Role of arsenic and its resistance in nature
Contamination of the environment with heavy metals has increased drastically over the last few decades. The heavy metals that are toxic include mercury, cadmium, arsenic, and selenium. Of these heavy metals, arsenic is one of the most important global environmental pollutants and is a persistent bioaccumulative carcinogen. It is a toxic metalloid that exists in two major inorganic forms: arsenate and arsenite. Arsenite disrupts enzymatic functions in cells, while arsenate behaves as a phosphate analog and interferes with phosphate uptake and utilization. Despite its toxicity, arsenic may be actively sequestered in plant and animal tissues. Various microbes interact with this metal and have shown resistance to arsenic exposure, and they appear to possess the ars operon for arsenic resistance consisting of three to five genes, i.e., arsRBC or arsRDABC, organized into a single transcriptional unit; some microbes even use it for respiration. Microbial interactions with metals may have several implications for the environment. Microbes may play a role in cycling of toxic heavy metals and in remediation of metal-contaminated sites. There is a correlation between tolerance to heavy metals and antibiotic resistance, a global problem currently threatening the treatment of infections in plants, animals, and humans. The purpose of this review is to highlight the nature and role of toxic arsenic in bacterial systems and to discuss the various genes responsible for this heavy-metal resistance in nature and the mechanisms to detoxify this element.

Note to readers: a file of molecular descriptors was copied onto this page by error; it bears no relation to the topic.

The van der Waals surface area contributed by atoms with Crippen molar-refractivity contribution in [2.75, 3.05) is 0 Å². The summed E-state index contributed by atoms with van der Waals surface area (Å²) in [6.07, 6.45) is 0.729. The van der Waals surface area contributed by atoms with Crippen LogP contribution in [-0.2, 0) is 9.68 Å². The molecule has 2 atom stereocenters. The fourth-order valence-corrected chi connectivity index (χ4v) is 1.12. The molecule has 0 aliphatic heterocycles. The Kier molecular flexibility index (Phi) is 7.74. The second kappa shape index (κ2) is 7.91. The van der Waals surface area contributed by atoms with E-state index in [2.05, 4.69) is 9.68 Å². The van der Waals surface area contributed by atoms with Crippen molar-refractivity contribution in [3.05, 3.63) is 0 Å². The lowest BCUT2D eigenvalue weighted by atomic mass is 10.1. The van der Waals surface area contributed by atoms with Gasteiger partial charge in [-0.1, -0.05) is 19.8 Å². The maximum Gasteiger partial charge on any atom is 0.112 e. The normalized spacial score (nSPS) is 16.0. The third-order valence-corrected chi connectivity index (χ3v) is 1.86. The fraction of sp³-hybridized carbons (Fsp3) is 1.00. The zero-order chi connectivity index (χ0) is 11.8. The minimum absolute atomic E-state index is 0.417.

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Document Type: Research Article
Publication date: October 21, 2011
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